Antibiotic-resistant germs eliminated by copper

Shown in live global broadcast from Southampton University in the UK

Researcher Emma Goode preparing for the experiment

Following research by Professor Bill Keevil at the University of Southampton, which showed that copper can significantly reduce the presence of the superbug MRSA, the university, in partnership with the Copper Development Association, demonstrated in a live broadcast copper’s role in reducing the spread of antibiotic-resistant organisms in hospitals.

Tying in with the ‘Antimicrobial resistance and its global spread’ theme of World Health Day on 7 April, the live experiment from a laboratory at the University of Southampton in the UK used state-of-the-art fluorescent microscopy to show copper eradicating MRSA bacteria within minutes.

Ten million MRSA bacteria, stained with a fluorescent dye, were loaded onto a 1cm2 piece of copper and a 1cm2 piece of stainless steel (control) to compare survival. The bacteria perished rapidly on copper, yet survived on stainless steel: a material used commonly in hospitals, yet lacking any antimicrobial efficacy.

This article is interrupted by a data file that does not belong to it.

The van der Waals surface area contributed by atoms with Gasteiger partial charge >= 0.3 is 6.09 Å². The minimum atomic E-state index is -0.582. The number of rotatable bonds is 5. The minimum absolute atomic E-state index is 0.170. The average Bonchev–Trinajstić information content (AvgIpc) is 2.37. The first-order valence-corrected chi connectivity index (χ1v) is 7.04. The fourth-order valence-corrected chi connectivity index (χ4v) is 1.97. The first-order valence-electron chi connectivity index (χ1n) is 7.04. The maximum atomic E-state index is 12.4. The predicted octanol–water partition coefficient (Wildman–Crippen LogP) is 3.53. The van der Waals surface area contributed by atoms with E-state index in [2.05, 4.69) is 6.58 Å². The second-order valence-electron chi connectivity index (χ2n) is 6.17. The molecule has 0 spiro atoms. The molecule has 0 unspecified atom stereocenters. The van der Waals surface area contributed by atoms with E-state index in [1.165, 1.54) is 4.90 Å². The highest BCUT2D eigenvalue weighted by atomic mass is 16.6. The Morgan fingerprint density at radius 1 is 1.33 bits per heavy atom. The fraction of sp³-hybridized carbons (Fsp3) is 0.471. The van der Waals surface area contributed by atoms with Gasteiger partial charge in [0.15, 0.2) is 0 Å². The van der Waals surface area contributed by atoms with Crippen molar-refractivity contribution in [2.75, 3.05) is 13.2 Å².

Copper under the microscope

“Bacteria such as MRSA can survive on ordinary surfaces like door handles, taps and grab rails for days, even months, and be transferred on hands, spreading bacteria to other surfaces or to patients,” said Keevil.

“As more resistant bacteria emerge, we’re running out of drugs to treat the infections they cause, so we need to do everything practicable to prevent their spread. Copper is a powerful antimicrobial, which quickly and continuously reduces the number of bacteria on its surface.”

Keevil said copper has also been shown to be effective in busy clinical environments as part of a set of infection control procedures.

“Changing common touch surfaces in hospitals to copper can help break the chain of infection, leading to a more hygienic environment, which must have a positive impact on the well-being of patients, even in the face of antibiotic-resistant bacteria,” he said.

Approximately seven million people worldwide acquire a healthcare-associated infection (HAI) each year and, of the four million people in Europe, around 37,000 die.

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